Receive the Mach newsletter.
By David Freeman
For the first time, scientists have modeled the entire life cycle of solar flares, those violent outbreaks of intense heat and radiation from the surface of the sun.
The new computer model is part of an ongoing effort to better understand solar flares and related solar events that emit high-energy radiation and fast-moving particles that can pose a serious threat to our flood. tech society.
"Solar flares and outbreaks can interfere with wireless communication and global positioning systems and affect the aviation and safety of astronauts and our communications satellites," says Mark Cheung, physicist at Lockheed Martin Solar and Astrophysics Laboratory in Palo Alto, California, and co-chair. Author of a recent publication describing the model, NBC News MACH said in an e-mail. "This research teaches us how the sun develops and how it affects our daily lives."
However, when new light is shed on the genesis and spread of solar flares, the new research also reveals the dazzling beauty of a sky phenomenon we never have a chance to see first-hand. A dazzling visualization of the model reveals tangled tendrils that represent magnetic field lines around sunspots that rise from the sun's surface and explode in a brilliant, multicolored flash.
To create the model, Cheung and his colleagues work in the laboratory and at the National Center for Atmospheric Research (NCAR) in Boulder, Colorado, using computer software that uses a set of equations describing the behavior of plasma, a superheated material Fired out of the sun when firing flames. The model simulates solar activity up to 1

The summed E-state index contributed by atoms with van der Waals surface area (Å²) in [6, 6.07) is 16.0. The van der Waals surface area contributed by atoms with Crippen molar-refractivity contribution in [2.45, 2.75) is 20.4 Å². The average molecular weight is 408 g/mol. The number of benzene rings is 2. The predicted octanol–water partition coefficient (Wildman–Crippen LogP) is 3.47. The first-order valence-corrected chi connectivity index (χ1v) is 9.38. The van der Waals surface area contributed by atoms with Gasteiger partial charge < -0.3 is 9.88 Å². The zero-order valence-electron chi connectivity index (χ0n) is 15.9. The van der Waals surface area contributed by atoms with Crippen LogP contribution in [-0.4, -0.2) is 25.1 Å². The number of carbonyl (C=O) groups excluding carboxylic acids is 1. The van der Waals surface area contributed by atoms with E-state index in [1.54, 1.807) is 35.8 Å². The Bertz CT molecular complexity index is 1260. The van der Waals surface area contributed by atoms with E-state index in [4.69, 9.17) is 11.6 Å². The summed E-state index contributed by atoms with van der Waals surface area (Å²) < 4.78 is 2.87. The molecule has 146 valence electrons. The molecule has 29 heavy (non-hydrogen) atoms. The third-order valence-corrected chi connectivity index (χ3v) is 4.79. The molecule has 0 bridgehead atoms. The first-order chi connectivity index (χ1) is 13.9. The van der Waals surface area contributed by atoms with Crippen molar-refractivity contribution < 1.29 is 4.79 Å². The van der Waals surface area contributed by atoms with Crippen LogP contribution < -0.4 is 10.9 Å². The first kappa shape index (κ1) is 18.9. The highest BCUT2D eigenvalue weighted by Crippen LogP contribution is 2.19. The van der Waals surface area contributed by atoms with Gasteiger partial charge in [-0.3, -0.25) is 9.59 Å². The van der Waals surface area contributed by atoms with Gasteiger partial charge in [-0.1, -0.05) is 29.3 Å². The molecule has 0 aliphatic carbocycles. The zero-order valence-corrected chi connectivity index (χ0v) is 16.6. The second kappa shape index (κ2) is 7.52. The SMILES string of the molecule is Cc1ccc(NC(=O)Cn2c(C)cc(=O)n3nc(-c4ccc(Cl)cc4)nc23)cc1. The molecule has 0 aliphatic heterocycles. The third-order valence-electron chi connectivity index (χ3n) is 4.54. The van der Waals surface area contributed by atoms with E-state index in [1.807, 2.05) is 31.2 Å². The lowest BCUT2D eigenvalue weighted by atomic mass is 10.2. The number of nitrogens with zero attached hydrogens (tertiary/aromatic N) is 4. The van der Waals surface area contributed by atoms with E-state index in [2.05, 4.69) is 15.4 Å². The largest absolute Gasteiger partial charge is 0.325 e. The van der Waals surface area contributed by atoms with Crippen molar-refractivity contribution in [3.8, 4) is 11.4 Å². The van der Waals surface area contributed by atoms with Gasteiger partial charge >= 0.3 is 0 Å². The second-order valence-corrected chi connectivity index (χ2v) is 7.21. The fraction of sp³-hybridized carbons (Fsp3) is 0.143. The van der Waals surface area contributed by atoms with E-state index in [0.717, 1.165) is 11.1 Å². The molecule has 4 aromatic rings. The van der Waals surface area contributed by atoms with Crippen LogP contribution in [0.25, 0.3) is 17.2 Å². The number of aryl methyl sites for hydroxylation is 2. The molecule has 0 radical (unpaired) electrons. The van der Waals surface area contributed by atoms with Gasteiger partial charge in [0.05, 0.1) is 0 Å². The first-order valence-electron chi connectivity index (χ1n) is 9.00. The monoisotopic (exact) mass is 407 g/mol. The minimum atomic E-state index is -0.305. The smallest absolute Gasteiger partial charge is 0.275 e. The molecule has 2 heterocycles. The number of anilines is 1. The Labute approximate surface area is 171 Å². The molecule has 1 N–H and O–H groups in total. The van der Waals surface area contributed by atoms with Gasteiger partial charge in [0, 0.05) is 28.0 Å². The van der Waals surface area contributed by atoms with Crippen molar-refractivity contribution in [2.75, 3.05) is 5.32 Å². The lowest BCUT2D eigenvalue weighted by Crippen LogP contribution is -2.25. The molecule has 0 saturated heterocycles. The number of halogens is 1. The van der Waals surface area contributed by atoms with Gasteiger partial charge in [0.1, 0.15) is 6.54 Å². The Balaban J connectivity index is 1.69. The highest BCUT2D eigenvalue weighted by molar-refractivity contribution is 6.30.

Then Scientists Took the Conditions for the Sun This is similar to those associated with a sunspot observed in March 2014 that produced dozens of flickers – and observed how the model successfully produced its own flare.
"Our model was able to detect the entire process of energy buildup surfacing on the surface, rising into the corona, exciting the corona, and then reaching the point where the energy is released in a solar flare," said Matthias Rempel, senior scientist at NCAR and co-author of the newspaper in a statement.
Unlike previous models, Rempel said in an email that "details were modeled very well, but compromises had to be made when it came to creating the overall picture."
Rempel's role in the new model David Jess, a scientist at the Astrophysics Research Center of Queens University Belfast in Ireland, who was not involved in the new research, was confirmed with Ficance. In an e-mail to MACH, he called it a "noteworthy accomplishment in this area of research," adding that "models that not only predict better how big a solar flare will be, but also when they" go off. " Helping researchers help engineers make better decisions when it comes to protecting our planet's infrastructure. "
Protecting our infrastructure is certainly a big challenge as our society relies heavily on computers and other electrical equipment and systems. Experts say efforts to calculate the total economic cost of a serious solar event are still in their infancy, but a 2012 study said the cost could reach $ 2 trillion events, including adding a special circuit that absorbs excess energy and emergency transformers.
Want to know more about outer space?
FOLLOW NBC NEWS MACH ON TWITTER FACEBOOK, AND INSTAGRAM.